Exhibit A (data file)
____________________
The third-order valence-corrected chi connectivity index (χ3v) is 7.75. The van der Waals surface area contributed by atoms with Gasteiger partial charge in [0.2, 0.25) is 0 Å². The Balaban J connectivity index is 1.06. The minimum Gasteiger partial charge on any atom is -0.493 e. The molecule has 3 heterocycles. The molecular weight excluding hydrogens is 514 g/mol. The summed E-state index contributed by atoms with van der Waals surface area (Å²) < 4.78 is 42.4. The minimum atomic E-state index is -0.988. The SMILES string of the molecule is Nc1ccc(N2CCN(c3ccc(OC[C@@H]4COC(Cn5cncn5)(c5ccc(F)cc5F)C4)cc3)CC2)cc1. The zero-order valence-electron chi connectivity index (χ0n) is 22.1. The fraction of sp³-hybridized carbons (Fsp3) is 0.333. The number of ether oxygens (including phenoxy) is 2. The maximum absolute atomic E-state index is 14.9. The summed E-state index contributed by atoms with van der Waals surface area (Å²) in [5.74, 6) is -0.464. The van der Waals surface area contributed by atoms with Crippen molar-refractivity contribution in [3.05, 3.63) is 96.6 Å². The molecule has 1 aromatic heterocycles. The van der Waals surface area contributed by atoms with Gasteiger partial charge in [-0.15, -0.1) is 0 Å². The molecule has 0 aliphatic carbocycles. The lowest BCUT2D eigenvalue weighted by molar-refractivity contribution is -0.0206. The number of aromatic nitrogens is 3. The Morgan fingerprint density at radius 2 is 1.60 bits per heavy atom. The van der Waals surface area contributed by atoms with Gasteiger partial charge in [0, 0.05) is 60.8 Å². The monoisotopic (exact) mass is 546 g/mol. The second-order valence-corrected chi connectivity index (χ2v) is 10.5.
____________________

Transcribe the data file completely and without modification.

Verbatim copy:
The third-order valence-corrected chi connectivity index (χ3v) is 7.75. The van der Waals surface area contributed by atoms with Gasteiger partial charge in [0.2, 0.25) is 0 Å². The Balaban J connectivity index is 1.06. The minimum Gasteiger partial charge on any atom is -0.493 e. The molecule has 3 heterocycles. The molecular weight excluding hydrogens is 514 g/mol. The summed E-state index contributed by atoms with van der Waals surface area (Å²) < 4.78 is 42.4. The minimum atomic E-state index is -0.988. The SMILES string of the molecule is Nc1ccc(N2CCN(c3ccc(OC[C@@H]4COC(Cn5cncn5)(c5ccc(F)cc5F)C4)cc3)CC2)cc1. The zero-order valence-electron chi connectivity index (χ0n) is 22.1. The fraction of sp³-hybridized carbons (Fsp3) is 0.333. The number of ether oxygens (including phenoxy) is 2. The maximum absolute atomic E-state index is 14.9. The summed E-state index contributed by atoms with van der Waals surface area (Å²) in [5.74, 6) is -0.464. The van der Waals surface area contributed by atoms with Crippen molar-refractivity contribution in [3.05, 3.63) is 96.6 Å². The molecule has 1 aromatic heterocycles. The van der Waals surface area contributed by atoms with Gasteiger partial charge in [-0.15, -0.1) is 0 Å². The molecule has 0 aliphatic carbocycles. The lowest BCUT2D eigenvalue weighted by molar-refractivity contribution is -0.0206. The number of aromatic nitrogens is 3. The Morgan fingerprint density at radius 2 is 1.60 bits per heavy atom. The van der Waals surface area contributed by atoms with Gasteiger partial charge in [0, 0.05) is 60.8 Å². The monoisotopic (exact) mass is 546 g/mol. The second-order valence-corrected chi connectivity index (χ2v) is 10.5.